Is malaria mostly an environmental issue?
Out of political, economical, social or environmental, which type of issue is malaria MOSTLY. I KNOW it’s Alll of them but if u had to pick one, which would it be?
- 4 weeks ago
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- jamesLv 73 months ago
Environmental. The mosquitos that spread malaria are only out just after dark & just before daylight for most. They breed in small puddles or bodies of water like pots not being turned over & holding water. Not the larger bodies of water. This is why in populated areas police are gave broad powers to walk threw yards. Look for standing water such as a bucket not turned over or such to control malaria & leave a nasty stickum note on your gate. Once outside the city it is much harder to control do to area & puddles hollow trees & such. So imposable to wipe out do to environment they are in. Unless in a tight social surrounding like city's. Were all standing water can be seen. That is were it is social. Not poverty or other.
- bouncer bobtailLv 73 months ago
It is a social issue. The mozzies will spread the disease anywhere in the world where it is warm enough for them to complete their life cycle.
Development and implementation of vaccines is a political issue, but it will never result in the elimination of the disease.
- oikoσLv 73 months ago
To the extent that it is insect-borne, yes. It can be controlled, although probably not eliminated, by environmentally-friendly means, such as sterile-male release, provided that it is done correctly. Even if it is not, no great damage is done, as males do not bite; they live on plant juices.
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- antarcticiceLv 73 months ago
Malaria is mostly found in country’s that are tropical or subtropical, a parasite spread by mosquitoes. The spread also suggests poor countries or ones with larger poor populations have the bigger issue.
Central Africa is the current highest risk area for infection.
- DIEGO.Lv 73 months ago
- 3 months ago
Malaria is the mostly effective in environmental issue.
- 3 months ago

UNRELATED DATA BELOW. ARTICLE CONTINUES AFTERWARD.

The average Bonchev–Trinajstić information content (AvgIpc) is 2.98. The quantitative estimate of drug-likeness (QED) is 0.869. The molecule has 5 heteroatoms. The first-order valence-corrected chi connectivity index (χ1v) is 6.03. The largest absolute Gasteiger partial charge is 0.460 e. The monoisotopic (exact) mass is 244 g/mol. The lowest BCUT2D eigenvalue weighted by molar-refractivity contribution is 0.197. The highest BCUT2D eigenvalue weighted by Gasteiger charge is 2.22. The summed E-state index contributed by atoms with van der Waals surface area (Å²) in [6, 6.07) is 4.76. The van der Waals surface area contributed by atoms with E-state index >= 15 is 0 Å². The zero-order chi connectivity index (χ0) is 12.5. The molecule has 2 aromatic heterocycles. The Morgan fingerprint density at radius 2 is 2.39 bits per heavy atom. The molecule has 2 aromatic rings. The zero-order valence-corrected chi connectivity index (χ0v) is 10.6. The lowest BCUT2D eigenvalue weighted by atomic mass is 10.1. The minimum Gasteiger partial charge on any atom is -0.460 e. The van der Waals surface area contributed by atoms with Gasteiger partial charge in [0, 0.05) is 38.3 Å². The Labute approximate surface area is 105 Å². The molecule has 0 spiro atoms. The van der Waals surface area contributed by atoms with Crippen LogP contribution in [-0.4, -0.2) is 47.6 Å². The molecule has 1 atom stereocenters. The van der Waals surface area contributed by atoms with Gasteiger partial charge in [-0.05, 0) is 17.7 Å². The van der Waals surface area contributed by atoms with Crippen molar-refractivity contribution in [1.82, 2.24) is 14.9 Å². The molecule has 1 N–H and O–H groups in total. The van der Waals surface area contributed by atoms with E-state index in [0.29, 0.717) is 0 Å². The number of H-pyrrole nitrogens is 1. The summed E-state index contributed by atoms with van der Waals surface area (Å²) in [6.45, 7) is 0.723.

Madras was one of 22 urban places in India where centrally sponsored urban malaria control schemes were introduced in 1971-1972. Yet since 1970, malaria cases have actually registered a significant increase in Madras. This paper deals with some critical environmental issues facing malaria control schemes. The overall spatial trends and patterns of malaria incidence are illustrated through maps for the years 1975-1981. Areas of high incidence are shown in the northern part of the city which is also traditionally an endemic area. The City Corporation has identified 17 high risk divisions accounting for 75% of the total registered cases in the city. High risk areas were found to be related to environmentally deteriorating areas such as high density, older, residential areas, slums and squatter settled areas along stretches of two rivers and a canal which traverse the city, and the low-lying poorly drained areas scattered over many parts of the city. The typical breeding grounds and sources of major vectors (anophelines and culicines) are presented. A relationship exists between the density of breeding sources (of Anopheles stephensi), such as private and public wells (in use and in disuse), overhead tanks and cisterns, and malaria cases. Field observations were made in detail in four selected high risk areas. Each area presents different environmental, epidemiological and human (social) factors in understanding malaria resurgence situation and demand different types of control measures. The problems of implementation of urban control schemes are found to be political, administrative, economic, social as well as environmental in nature. The persistence of malaria problems in the city has been attributed to slackening of malaria eradication measures, rapid urban growth and deteriorating environmental conditions with sewage, drainage and sanitation programmes lagging far behind the plans. The advantages and drawbacks of various antimalaria (mostly larval) measures in practice are presented. Biological and chemical control methods of malaria seem to provide only temporary control of the vectors. Some of the problems and constraints faced by Madras City Corporation in enforcing public health measures are discussed. The study also points out that environmental improvement, management techniques and health education, including raising the public awareness and cooperation, involvement and participation at neighbourhood/community levels in a meaningful way, have a long way to go in achieving permanent vector control and eliminating the reservoir of infection.